I love B-movies.
The other day I was watching Grave of the Vampire, a little-known 1974 horror flick. While it had some low-budget flaws, like all the interior shots, including a hospital and three homes, obviously filmed in the same three rooms with the furniture moved around, it featured some good writing, tolerable acting, and a neat central idea. I won't spoil it for you. If you like B movies and/or vampires, check it out.
As usual with a movie I like, I looked it up on the Internet Movie Database and discovered that the actor who played the vampire, Michael Pataki, died last month. I read his list of roles and was impressed by how long it was, with roles stretching back to 1958 and his latest dating to this year. It turned out that even though I'd never heard his name I remembered him from my childhood.
If you grew up in a certain time and place, you loved the original series Star Trek. I know you did so don't pretend. Remember The Trouble with Tribbles, where a space station gets overrun by cute furry little creatures that hate Klingons? Both the Klingons and the crew from the Enterprise are on shore leave and while Scotty and Chekov are having a drink in the bar, a Klingon named Korax, played by Pataki, comes over to pick a fight by dissing the Enterprise.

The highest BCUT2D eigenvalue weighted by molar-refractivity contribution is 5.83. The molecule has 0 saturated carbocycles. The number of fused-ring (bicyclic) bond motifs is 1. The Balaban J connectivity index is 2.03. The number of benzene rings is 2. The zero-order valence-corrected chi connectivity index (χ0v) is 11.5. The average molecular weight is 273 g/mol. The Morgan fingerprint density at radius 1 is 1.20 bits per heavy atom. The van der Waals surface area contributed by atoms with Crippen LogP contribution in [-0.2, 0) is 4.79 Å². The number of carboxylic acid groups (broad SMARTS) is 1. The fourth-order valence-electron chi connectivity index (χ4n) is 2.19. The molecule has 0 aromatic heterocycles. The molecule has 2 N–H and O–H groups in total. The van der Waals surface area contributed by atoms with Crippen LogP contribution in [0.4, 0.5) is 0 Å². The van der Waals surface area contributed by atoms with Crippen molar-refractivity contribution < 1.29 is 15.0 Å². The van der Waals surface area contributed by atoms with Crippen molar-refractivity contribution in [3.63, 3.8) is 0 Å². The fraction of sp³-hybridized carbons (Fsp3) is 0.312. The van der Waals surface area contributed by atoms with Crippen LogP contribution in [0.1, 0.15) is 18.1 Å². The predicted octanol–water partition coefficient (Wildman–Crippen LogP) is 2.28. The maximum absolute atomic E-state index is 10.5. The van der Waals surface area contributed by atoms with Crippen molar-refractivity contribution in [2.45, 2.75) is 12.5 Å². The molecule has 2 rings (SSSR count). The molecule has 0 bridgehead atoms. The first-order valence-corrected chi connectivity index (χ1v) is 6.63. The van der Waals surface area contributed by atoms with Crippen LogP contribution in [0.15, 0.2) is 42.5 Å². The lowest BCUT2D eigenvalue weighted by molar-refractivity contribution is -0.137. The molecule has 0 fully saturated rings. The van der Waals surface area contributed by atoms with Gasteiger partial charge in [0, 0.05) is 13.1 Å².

"That sagging old rust bucket is designed like a garbage scow!" he sneers as he stands over Scotty.
"Laddie," Scotty says with a glint in his eye, "Don't you think you should rephrase that?"
"You're right, I should" Korax/Pataki says in a mocking Scottish accent. "I didn't mean to say that the Enterprise should be hauling garbage, I meant to say that it should be hauled away as garbage."
At this point little ten-year-old me knew there was a fight coming, and Star Trek fights always rocked. Sure enough Scotty, a Scotsman just like me, slowly gets up, decks Korax, and a riot breaks out.
Thirty years later I still remember that scene, and a quick look on Youtube confirmed my memory is correct.
So why am I talking about a little-known actor on a writing blog? Because Pataki was a character actor, and character actors are Hollywood's midlisters. They're the pros that can be relied on to do a good job day in and day out. They don't have star potential, but that's OK because that makes them more reliable. Today's star is yesterday's has-been, but character actors can keep working all their lives.
Just like Michael Pataki did.
I'd love to be a star, of course, and I'm sure back in the day Michael dreamed the same dreams, but being a midlister in writing or acting isn't too bad either. You can hop between genres, you can move with the winds of change without worrying about them blowing you over, and you can look forward to a lifetime of doing what you love.
And maybe someday I'll create a scene that everyone will remember thirty years after they read it.